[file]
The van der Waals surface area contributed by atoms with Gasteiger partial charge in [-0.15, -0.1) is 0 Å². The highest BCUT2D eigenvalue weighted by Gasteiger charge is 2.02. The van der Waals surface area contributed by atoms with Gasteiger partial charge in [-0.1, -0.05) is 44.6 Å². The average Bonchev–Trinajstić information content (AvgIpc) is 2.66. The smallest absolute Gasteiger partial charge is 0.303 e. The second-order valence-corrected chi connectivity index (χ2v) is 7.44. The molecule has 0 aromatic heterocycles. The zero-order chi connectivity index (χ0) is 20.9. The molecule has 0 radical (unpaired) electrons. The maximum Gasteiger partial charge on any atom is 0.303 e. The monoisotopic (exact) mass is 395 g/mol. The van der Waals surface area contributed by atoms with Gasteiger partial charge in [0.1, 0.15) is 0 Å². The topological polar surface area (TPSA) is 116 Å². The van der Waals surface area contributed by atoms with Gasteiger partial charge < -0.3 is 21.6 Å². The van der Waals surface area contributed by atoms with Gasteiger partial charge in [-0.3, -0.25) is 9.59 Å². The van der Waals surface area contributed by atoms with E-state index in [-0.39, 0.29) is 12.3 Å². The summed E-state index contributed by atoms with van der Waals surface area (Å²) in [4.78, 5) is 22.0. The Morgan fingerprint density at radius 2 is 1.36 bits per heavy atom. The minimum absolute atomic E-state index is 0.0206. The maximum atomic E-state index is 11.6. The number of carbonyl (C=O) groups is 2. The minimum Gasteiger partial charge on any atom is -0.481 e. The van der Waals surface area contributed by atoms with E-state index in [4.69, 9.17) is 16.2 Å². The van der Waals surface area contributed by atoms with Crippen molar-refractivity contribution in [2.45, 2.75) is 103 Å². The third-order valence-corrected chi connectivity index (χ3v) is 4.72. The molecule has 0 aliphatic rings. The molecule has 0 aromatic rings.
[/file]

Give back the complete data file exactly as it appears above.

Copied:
The van der Waals surface area contributed by atoms with Gasteiger partial charge in [-0.15, -0.1) is 0 Å². The highest BCUT2D eigenvalue weighted by Gasteiger charge is 2.02. The van der Waals surface area contributed by atoms with Gasteiger partial charge in [-0.1, -0.05) is 44.6 Å². The average Bonchev–Trinajstić information content (AvgIpc) is 2.66. The smallest absolute Gasteiger partial charge is 0.303 e. The second-order valence-corrected chi connectivity index (χ2v) is 7.44. The molecule has 0 aromatic heterocycles. The zero-order chi connectivity index (χ0) is 20.9. The molecule has 0 radical (unpaired) electrons. The maximum Gasteiger partial charge on any atom is 0.303 e. The monoisotopic (exact) mass is 395 g/mol. The van der Waals surface area contributed by atoms with Gasteiger partial charge in [0.1, 0.15) is 0 Å². The topological polar surface area (TPSA) is 116 Å². The van der Waals surface area contributed by atoms with Gasteiger partial charge < -0.3 is 21.6 Å². The van der Waals surface area contributed by atoms with Gasteiger partial charge in [-0.3, -0.25) is 9.59 Å². The van der Waals surface area contributed by atoms with E-state index in [-0.39, 0.29) is 12.3 Å². The summed E-state index contributed by atoms with van der Waals surface area (Å²) in [4.78, 5) is 22.0. The Morgan fingerprint density at radius 2 is 1.36 bits per heavy atom. The minimum absolute atomic E-state index is 0.0206. The maximum atomic E-state index is 11.6. The number of carbonyl (C=O) groups is 2. The minimum Gasteiger partial charge on any atom is -0.481 e. The van der Waals surface area contributed by atoms with E-state index in [4.69, 9.17) is 16.2 Å². The van der Waals surface area contributed by atoms with Crippen molar-refractivity contribution in [2.45, 2.75) is 103 Å². The third-order valence-corrected chi connectivity index (χ3v) is 4.72. The molecule has 0 aliphatic rings. The molecule has 0 aromatic rings.